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Chuck Person points Lakers' defense in better direction

Assistant coach focuses Lakers on forcing opponents to the baseline rather than funneling them to the middle. In other news, Andrew Bynum's ejection in Sunday game is rescinded Monday.

January 10, 2011|By Mike Bresnahan

An embarrassing dip into history nudged the Lakers into action.

The franchise was fuming last month after thorny losses to Miami and Milwaukee, a two-game spell that became the first time since 1959 the Lakers lost consecutive home games by 16 or more points.

It was time for a change, a heightened attitude toward defense, after Milwaukee's Earl Boykins punctured them for 22 points Dec. 21 and the Miami Heat took turns pummeling them on Christmas Day.

The Lakers had won two championships under a defensive scheme installed by former assistant coach Kurt Rambis, but there was a growing need for more accountability among their perimeter defenders.

Coach Phil Jackson was bothered by the Lakers' defense this season, and assistant coach Chuck Person helped restructure and clarify a majority of the changes that were made.

The Lakers' perimeter defenders used to funnel players toward the middle of the key, where their big men would presumably step out and help stop the penetration. Now the Lakers are forcing opposing perimeter players toward the baseline and often keeping their big men closer to the basket.

Person was in charge of the Lakers' game plan Sunday against the New York Knicks, who scored 21 fewer points than they average and shot only 36% in the Lakers' 109-87 victory.

"Lately we've been paying more attention to details," Person said. "We've given some rules to our defense to hold guys more accountable for their defensive responsibility."

The Lakers used to welcome middle penetration. Now they abhor it.

"The basic principle is to make sure we keep the ball out of the middle of the floor," Person said. "We want to make sure we influence the ball down the sideline and then to the baseline. It's not a total departure from what we've done, but we just tweaked it a bit."

Despite solid recent results, Jackson said the defense was still not flawless.

"We're trying to break habits more than anything else," he said. "We've been playing a form of defense that has been pretty good for us the last four years, but I'm trying to make some adjustments and to break those habits takes some time."

One thing that has helped is having Andrew Bynum in the starting lineup. Since his return on Dec. 29, the Lakers are 6-1 and have held opposing teams to 93.1 points a game.

Bynum's technical rescinded

Bynum hadn't been ejected from a game in more than three years. Turns out he shouldn't have been booted against New York.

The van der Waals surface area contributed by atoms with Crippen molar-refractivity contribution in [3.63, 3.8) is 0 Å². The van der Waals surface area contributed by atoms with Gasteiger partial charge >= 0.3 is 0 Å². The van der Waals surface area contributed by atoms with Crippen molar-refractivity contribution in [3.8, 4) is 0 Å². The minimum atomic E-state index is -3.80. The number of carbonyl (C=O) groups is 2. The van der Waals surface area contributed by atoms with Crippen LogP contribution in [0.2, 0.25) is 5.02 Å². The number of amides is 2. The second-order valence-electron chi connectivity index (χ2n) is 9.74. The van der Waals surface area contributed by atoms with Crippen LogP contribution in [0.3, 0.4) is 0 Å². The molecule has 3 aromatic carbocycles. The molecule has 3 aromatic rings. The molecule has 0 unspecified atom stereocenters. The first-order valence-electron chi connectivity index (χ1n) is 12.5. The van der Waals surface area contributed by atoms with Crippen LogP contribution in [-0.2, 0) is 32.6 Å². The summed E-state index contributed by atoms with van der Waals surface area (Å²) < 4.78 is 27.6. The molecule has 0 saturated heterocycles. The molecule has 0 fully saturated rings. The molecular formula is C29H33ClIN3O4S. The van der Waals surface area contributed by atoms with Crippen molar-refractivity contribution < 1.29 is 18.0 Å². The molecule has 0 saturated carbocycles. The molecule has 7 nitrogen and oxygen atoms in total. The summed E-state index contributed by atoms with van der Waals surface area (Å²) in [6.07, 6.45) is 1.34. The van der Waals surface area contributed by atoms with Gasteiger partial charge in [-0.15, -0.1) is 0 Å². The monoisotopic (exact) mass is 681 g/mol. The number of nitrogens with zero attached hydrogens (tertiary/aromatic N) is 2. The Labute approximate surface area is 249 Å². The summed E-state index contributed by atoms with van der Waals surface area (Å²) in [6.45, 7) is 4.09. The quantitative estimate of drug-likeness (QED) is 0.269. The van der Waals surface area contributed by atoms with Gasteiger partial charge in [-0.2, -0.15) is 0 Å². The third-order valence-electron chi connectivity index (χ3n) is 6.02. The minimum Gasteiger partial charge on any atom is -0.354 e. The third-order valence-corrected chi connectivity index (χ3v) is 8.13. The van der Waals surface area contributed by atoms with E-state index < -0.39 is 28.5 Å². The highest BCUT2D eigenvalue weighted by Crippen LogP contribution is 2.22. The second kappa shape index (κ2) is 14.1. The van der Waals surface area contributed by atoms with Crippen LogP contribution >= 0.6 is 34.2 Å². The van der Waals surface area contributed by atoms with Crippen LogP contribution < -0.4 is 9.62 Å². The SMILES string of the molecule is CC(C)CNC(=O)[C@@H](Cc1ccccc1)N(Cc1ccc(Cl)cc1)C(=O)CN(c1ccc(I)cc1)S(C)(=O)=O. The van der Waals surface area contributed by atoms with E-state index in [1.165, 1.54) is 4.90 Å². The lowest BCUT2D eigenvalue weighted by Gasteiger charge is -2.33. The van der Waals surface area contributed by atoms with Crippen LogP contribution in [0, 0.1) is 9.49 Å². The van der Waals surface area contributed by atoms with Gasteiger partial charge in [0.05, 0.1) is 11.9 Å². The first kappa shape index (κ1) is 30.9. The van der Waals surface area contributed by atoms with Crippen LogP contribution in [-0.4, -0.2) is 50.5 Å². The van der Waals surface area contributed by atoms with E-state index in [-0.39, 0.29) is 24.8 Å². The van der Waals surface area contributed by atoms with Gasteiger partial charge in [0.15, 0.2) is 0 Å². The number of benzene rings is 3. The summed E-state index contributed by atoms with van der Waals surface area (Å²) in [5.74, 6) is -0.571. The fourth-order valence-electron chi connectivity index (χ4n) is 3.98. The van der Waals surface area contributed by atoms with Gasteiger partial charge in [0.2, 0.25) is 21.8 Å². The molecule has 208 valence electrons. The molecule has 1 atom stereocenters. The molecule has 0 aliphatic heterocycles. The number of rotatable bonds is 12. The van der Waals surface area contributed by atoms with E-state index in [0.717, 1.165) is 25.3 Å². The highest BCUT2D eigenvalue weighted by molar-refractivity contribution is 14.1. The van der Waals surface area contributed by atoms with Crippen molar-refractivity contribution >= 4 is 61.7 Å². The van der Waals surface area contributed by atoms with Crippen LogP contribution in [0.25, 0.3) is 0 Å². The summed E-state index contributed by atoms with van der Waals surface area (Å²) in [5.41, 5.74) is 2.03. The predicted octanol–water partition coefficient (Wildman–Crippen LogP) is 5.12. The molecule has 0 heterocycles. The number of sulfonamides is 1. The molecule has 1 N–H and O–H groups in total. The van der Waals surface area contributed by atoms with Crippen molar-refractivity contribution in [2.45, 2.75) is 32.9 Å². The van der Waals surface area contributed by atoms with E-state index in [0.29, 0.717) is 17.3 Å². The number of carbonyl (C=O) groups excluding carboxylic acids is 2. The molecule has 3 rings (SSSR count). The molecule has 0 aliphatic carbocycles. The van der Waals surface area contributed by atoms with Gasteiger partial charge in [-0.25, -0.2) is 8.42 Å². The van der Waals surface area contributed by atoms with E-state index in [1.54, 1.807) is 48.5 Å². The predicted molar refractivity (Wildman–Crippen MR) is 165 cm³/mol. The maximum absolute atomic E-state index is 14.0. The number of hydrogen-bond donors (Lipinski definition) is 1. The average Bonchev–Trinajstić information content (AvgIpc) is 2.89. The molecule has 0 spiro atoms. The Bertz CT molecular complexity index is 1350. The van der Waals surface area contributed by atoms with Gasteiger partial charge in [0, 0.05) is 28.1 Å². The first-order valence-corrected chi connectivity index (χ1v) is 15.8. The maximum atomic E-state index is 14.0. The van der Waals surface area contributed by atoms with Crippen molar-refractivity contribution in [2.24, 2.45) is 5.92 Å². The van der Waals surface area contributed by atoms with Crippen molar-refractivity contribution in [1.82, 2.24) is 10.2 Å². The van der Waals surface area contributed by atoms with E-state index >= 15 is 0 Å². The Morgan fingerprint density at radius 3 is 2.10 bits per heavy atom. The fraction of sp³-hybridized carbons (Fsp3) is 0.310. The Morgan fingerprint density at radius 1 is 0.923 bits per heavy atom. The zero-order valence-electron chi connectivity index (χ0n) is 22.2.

The NBA on Monday rescinded the second technical foul called against Bynum in the fourth quarter Sunday.

Bynum often complains about foul calls but was extra animated and actually made contact briefly with referee Leon Wood while arguing that he legitimately blocked the shot of Knicks forward-center Amare Stoudemire.

After the game, Bynum was still shaking his head.

"I don't know if it really warrants a technical or a double technical at that," he said Sunday. "You can watch the telecast. You can read my lips. I'm saying, 'Are you serious?' He's a grown man so I don't know if I showed him up or not."

Bynum hadn't been ejected from a game since December 2007.

Bynum did not talk to reporters Monday.

Jackson was irritated by the referees' crackdown this season and joked about a video sent by the NBA that addressed proper on-court demeanor.

"The [video] edit that we got from the league shows everything from genuflecting to the referees and walking away and then praying," he said. "I guess that's probably the best thing that you can do."

No more talking

Kobe Bryant acknowledged last week that his right knee was "almost bone-on-bone" because of deteriorating cartilage, but he declined a request for an update Monday.

"I'm not going to answer questions about my knee every damn day," Bryant said. "I said what I had to say. My knee feels fine. The key is to make it stay fine."

Bryant did not practice Monday and could return to resting it on most non-game days.

"It's not an issue," Jackson said. "He got out here for a week-and-a-half or so and practiced, and I think it's time for him to get back and do the strength thing."

Bryant will do strengthening exercises for the knee if he doesn't practice, Jackson said.

mike.bresnahan@latimes.com

twitter.com/Mike_Bresnahan

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